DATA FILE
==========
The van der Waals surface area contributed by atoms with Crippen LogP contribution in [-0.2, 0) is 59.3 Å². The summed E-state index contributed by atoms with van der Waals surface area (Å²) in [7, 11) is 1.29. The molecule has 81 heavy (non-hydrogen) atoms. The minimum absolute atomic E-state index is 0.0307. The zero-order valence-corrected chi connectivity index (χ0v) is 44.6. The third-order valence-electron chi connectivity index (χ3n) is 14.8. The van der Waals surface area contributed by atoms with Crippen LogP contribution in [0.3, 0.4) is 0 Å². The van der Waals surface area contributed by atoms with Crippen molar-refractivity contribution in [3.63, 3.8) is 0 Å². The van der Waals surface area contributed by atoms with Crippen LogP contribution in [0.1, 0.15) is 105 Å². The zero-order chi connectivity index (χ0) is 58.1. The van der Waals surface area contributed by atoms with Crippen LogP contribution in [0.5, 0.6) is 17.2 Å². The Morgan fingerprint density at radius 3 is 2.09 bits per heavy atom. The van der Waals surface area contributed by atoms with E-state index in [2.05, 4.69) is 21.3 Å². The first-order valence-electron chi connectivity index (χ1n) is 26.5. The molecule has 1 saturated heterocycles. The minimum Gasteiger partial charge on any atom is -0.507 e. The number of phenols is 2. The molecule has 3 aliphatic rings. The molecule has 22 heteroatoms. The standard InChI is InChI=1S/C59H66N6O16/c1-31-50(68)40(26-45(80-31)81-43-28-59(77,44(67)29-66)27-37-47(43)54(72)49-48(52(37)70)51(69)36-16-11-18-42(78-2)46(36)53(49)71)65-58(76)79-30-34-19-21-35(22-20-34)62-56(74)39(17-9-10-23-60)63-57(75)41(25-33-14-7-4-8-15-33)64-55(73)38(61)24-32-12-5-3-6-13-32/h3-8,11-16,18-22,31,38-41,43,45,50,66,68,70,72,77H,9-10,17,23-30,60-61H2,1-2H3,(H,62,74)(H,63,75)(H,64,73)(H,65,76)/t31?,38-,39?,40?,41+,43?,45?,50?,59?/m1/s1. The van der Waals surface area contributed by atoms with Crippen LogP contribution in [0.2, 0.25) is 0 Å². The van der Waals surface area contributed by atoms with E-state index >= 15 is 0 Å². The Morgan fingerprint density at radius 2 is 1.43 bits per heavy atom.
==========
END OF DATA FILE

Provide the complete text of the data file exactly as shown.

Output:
The van der Waals surface area contributed by atoms with Crippen LogP contribution in [-0.2, 0) is 59.3 Å². The summed E-state index contributed by atoms with van der Waals surface area (Å²) in [7, 11) is 1.29. The molecule has 81 heavy (non-hydrogen) atoms. The minimum absolute atomic E-state index is 0.0307. The zero-order valence-corrected chi connectivity index (χ0v) is 44.6. The third-order valence-electron chi connectivity index (χ3n) is 14.8. The van der Waals surface area contributed by atoms with Crippen LogP contribution in [0.3, 0.4) is 0 Å². The van der Waals surface area contributed by atoms with Crippen molar-refractivity contribution in [3.63, 3.8) is 0 Å². The van der Waals surface area contributed by atoms with Crippen LogP contribution in [0.1, 0.15) is 105 Å². The zero-order chi connectivity index (χ0) is 58.1. The van der Waals surface area contributed by atoms with Crippen LogP contribution in [0.5, 0.6) is 17.2 Å². The Morgan fingerprint density at radius 3 is 2.09 bits per heavy atom. The van der Waals surface area contributed by atoms with E-state index in [2.05, 4.69) is 21.3 Å². The first-order valence-electron chi connectivity index (χ1n) is 26.5. The molecule has 1 saturated heterocycles. The minimum Gasteiger partial charge on any atom is -0.507 e. The number of phenols is 2. The molecule has 3 aliphatic rings. The molecule has 22 heteroatoms. The standard InChI is InChI=1S/C59H66N6O16/c1-31-50(68)40(26-45(80-31)81-43-28-59(77,44(67)29-66)27-37-47(43)54(72)49-48(52(37)70)51(69)36-16-11-18-42(78-2)46(36)53(49)71)65-58(76)79-30-34-19-21-35(22-20-34)62-56(74)39(17-9-10-23-60)63-57(75)41(25-33-14-7-4-8-15-33)64-55(73)38(61)24-32-12-5-3-6-13-32/h3-8,11-16,18-22,31,38-41,43,45,50,66,68,70,72,77H,9-10,17,23-30,60-61H2,1-2H3,(H,62,74)(H,63,75)(H,64,73)(H,65,76)/t31?,38-,39?,40?,41+,43?,45?,50?,59?/m1/s1. The van der Waals surface area contributed by atoms with Crippen LogP contribution in [0.2, 0.25) is 0 Å². The van der Waals surface area contributed by atoms with E-state index >= 15 is 0 Å². The Morgan fingerprint density at radius 2 is 1.43 bits per heavy atom.